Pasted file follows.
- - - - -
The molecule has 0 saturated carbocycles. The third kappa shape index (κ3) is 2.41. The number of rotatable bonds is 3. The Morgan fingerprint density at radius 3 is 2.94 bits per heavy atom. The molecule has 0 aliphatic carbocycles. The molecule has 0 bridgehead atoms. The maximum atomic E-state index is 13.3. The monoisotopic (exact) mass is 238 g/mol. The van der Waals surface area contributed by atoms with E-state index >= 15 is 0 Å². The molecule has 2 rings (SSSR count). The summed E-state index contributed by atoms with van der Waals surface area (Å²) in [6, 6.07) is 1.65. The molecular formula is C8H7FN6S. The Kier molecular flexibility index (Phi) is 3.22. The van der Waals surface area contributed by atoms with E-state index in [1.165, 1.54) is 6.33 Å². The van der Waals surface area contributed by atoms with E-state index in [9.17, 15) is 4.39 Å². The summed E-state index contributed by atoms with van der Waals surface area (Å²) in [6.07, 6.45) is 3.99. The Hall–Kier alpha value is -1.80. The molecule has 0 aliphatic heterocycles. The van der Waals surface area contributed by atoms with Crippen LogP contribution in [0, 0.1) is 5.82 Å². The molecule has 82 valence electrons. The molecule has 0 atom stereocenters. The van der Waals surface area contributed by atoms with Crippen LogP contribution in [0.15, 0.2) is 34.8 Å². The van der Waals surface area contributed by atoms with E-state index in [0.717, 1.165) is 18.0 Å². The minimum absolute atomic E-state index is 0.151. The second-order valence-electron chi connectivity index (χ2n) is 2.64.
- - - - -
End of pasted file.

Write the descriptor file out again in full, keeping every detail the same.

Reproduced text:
The molecule has 0 saturated carbocycles. The third kappa shape index (κ3) is 2.41. The number of rotatable bonds is 3. The Morgan fingerprint density at radius 3 is 2.94 bits per heavy atom. The molecule has 0 aliphatic carbocycles. The molecule has 0 bridgehead atoms. The maximum atomic E-state index is 13.3. The monoisotopic (exact) mass is 238 g/mol. The van der Waals surface area contributed by atoms with E-state index >= 15 is 0 Å². The molecule has 2 rings (SSSR count). The summed E-state index contributed by atoms with van der Waals surface area (Å²) in [6, 6.07) is 1.65. The molecular formula is C8H7FN6S. The Kier molecular flexibility index (Phi) is 3.22. The van der Waals surface area contributed by atoms with E-state index in [1.165, 1.54) is 6.33 Å². The van der Waals surface area contributed by atoms with E-state index in [9.17, 15) is 4.39 Å². The summed E-state index contributed by atoms with van der Waals surface area (Å²) in [6.07, 6.45) is 3.99. The Hall–Kier alpha value is -1.80. The molecule has 0 aliphatic heterocycles. The van der Waals surface area contributed by atoms with Crippen LogP contribution in [0, 0.1) is 5.82 Å². The molecule has 82 valence electrons. The molecule has 0 atom stereocenters. The van der Waals surface area contributed by atoms with Crippen LogP contribution in [0.15, 0.2) is 34.8 Å². The van der Waals surface area contributed by atoms with E-state index in [0.717, 1.165) is 18.0 Å². The minimum absolute atomic E-state index is 0.151. The second-order valence-electron chi connectivity index (χ2n) is 2.64.